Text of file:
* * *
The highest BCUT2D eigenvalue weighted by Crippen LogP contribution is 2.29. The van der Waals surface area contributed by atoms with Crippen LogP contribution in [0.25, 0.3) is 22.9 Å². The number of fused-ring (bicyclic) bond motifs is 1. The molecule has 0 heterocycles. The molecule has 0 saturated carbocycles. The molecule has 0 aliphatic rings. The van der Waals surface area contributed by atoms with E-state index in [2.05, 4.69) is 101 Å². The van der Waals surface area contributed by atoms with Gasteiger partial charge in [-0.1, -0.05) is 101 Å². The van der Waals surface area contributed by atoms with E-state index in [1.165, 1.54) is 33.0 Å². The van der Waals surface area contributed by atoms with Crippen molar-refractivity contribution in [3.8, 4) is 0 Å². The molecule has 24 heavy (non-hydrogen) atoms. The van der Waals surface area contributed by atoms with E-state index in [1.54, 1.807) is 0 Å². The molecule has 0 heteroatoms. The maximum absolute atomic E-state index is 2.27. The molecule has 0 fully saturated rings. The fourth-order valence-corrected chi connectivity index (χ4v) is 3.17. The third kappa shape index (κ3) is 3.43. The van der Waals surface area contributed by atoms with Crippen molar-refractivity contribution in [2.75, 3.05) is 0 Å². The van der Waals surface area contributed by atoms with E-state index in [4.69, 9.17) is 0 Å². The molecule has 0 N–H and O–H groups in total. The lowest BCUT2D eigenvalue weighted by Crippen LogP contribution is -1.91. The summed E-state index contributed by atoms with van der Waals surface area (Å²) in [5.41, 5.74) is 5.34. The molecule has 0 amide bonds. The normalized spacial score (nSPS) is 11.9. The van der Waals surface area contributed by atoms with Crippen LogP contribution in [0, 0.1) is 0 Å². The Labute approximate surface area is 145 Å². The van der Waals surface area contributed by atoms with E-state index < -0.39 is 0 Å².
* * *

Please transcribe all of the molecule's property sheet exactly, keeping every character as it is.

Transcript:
The highest BCUT2D eigenvalue weighted by Crippen LogP contribution is 2.29. The van der Waals surface area contributed by atoms with Crippen LogP contribution in [0.25, 0.3) is 22.9 Å². The number of fused-ring (bicyclic) bond motifs is 1. The molecule has 0 heterocycles. The molecule has 0 saturated carbocycles. The molecule has 0 aliphatic rings. The van der Waals surface area contributed by atoms with E-state index in [2.05, 4.69) is 101 Å². The van der Waals surface area contributed by atoms with Gasteiger partial charge in [-0.1, -0.05) is 101 Å². The van der Waals surface area contributed by atoms with E-state index in [1.165, 1.54) is 33.0 Å². The van der Waals surface area contributed by atoms with Crippen molar-refractivity contribution in [3.8, 4) is 0 Å². The molecule has 24 heavy (non-hydrogen) atoms. The van der Waals surface area contributed by atoms with E-state index in [1.54, 1.807) is 0 Å². The molecule has 0 heteroatoms. The maximum absolute atomic E-state index is 2.27. The molecule has 0 fully saturated rings. The fourth-order valence-corrected chi connectivity index (χ4v) is 3.17. The third kappa shape index (κ3) is 3.43. The van der Waals surface area contributed by atoms with Crippen molar-refractivity contribution in [2.75, 3.05) is 0 Å². The van der Waals surface area contributed by atoms with E-state index in [4.69, 9.17) is 0 Å². The molecule has 0 N–H and O–H groups in total. The lowest BCUT2D eigenvalue weighted by Crippen LogP contribution is -1.91. The summed E-state index contributed by atoms with van der Waals surface area (Å²) in [5.41, 5.74) is 5.34. The molecule has 0 amide bonds. The normalized spacial score (nSPS) is 11.9. The van der Waals surface area contributed by atoms with Crippen LogP contribution in [0, 0.1) is 0 Å². The Labute approximate surface area is 145 Å². The van der Waals surface area contributed by atoms with E-state index < -0.39 is 0 Å².